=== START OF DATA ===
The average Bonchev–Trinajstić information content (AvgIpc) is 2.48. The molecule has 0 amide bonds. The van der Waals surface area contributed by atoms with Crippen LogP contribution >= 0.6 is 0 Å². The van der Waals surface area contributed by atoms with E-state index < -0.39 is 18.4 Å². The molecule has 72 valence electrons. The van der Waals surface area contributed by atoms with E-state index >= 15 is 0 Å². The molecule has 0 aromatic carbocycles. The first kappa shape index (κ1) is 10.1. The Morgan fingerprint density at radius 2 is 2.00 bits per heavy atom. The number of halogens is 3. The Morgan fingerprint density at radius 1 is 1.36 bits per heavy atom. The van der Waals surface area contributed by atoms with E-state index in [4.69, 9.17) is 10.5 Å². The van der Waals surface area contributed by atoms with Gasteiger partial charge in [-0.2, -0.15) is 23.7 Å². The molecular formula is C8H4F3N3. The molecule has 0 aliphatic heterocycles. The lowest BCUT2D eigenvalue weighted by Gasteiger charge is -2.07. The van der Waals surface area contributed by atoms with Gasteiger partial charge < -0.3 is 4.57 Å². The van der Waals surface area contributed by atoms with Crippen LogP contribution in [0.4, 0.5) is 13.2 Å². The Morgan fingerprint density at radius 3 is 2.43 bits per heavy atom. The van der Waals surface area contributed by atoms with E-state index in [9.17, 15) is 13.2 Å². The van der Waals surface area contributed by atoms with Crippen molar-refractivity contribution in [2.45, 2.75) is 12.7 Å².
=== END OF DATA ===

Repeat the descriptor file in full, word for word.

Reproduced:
The average Bonchev–Trinajstić information content (AvgIpc) is 2.48. The molecule has 0 amide bonds. The van der Waals surface area contributed by atoms with Crippen LogP contribution >= 0.6 is 0 Å². The van der Waals surface area contributed by atoms with E-state index < -0.39 is 18.4 Å². The molecule has 72 valence electrons. The van der Waals surface area contributed by atoms with E-state index >= 15 is 0 Å². The molecule has 0 aromatic carbocycles. The first kappa shape index (κ1) is 10.1. The Morgan fingerprint density at radius 2 is 2.00 bits per heavy atom. The number of halogens is 3. The Morgan fingerprint density at radius 1 is 1.36 bits per heavy atom. The van der Waals surface area contributed by atoms with E-state index in [4.69, 9.17) is 10.5 Å². The van der Waals surface area contributed by atoms with Gasteiger partial charge in [-0.2, -0.15) is 23.7 Å². The molecular formula is C8H4F3N3. The molecule has 0 aliphatic heterocycles. The lowest BCUT2D eigenvalue weighted by Gasteiger charge is -2.07. The van der Waals surface area contributed by atoms with Gasteiger partial charge < -0.3 is 4.57 Å². The van der Waals surface area contributed by atoms with Crippen LogP contribution in [0.4, 0.5) is 13.2 Å². The Morgan fingerprint density at radius 3 is 2.43 bits per heavy atom. The van der Waals surface area contributed by atoms with E-state index in [9.17, 15) is 13.2 Å². The van der Waals surface area contributed by atoms with Crippen molar-refractivity contribution in [2.45, 2.75) is 12.7 Å².